Volkswagen won’t be meeting a March 24 deadline to outline a diesel fix for U.S. regulators, Automotive News reports.
Volkswagen brand chief Herbert Diess produced the admission in a German newspaper on March 5, claiming it will take the embattled business months, not weeks, to operate out a repair for automobiles affected by the the diesel emissions scandal.
The business has been possessing difficulty coming up with a strategy to modify hundreds of thousands of diesel automobiles sold in the U.S. in order to meet state and federal guidelines. Any fix to cars that left the factory with an emissions-cheating defeat device would have to meet the approval of the Environmental Protection Agency, California Air Sources Board, and U.S. Division of Justice.
Final week, a U.S. District Court judge turned up the heat on Volkswagen by issuing a deadline for the repair — a date that will now have to be ignored.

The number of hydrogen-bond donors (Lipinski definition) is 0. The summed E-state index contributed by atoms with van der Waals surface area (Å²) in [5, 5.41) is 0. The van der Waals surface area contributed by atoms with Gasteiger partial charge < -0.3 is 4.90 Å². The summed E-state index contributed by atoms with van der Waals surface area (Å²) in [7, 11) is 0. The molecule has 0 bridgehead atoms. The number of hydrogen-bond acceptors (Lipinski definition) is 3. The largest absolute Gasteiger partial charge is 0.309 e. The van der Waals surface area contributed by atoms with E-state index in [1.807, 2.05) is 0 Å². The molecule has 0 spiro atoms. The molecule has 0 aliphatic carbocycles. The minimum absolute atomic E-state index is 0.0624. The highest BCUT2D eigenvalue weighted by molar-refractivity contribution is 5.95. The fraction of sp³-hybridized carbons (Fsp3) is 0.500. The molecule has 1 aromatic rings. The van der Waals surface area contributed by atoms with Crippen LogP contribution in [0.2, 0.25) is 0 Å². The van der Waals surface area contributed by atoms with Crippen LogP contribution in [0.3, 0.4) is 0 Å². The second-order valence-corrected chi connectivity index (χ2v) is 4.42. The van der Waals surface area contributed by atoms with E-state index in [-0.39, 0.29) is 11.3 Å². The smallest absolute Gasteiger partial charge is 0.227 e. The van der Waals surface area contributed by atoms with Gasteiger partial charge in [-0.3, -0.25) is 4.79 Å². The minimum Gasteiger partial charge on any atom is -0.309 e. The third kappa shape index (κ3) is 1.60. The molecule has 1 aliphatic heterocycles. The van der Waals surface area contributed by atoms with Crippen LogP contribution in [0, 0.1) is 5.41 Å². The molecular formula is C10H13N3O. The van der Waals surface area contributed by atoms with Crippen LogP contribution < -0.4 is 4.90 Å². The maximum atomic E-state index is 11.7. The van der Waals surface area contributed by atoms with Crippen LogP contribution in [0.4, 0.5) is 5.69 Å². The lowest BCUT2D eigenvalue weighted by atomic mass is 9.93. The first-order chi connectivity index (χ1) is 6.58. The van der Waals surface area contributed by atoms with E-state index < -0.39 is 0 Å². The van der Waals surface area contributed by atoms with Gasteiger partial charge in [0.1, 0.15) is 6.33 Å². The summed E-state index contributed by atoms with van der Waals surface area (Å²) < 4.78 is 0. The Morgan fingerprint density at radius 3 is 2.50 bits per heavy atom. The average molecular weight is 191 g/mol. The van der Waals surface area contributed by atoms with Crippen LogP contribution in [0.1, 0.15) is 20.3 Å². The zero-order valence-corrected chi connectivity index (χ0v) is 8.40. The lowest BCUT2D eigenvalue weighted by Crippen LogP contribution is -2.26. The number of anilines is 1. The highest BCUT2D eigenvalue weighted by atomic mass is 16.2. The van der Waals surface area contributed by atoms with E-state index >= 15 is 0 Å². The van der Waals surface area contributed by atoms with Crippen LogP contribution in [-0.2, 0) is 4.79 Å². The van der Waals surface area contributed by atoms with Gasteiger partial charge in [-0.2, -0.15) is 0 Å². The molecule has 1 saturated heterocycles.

“I think we have good chances to obtain an agreement with the authorities in the United States in the subsequent months,” Diess told the Wolfsburger Allgemeine Zeitung.
In January, a lawyer functioning for Volkswagen said in court that the organization was ready to get back autos that couldn’t be fixed in a timely manner, as nicely as those that couldn’t be fixed at all.
Older Volkswagen TDI models sold in the U.S. would probably require substantial perform performed to bring their emissions up to acceptable levels. Even if a software fix was capable to bring the older engines into compliance without greater modifications, owners would suffer a noticeable erosion of efficiency and fuel economy.
Final October, Volkswagen of America boss Michael Horn told Congress that the bulk of the cars impacted by the scandal in the U.S. had been older models.
Horn’s statements had been the initial indication that Volkswagen might be ready to purchase affected cars.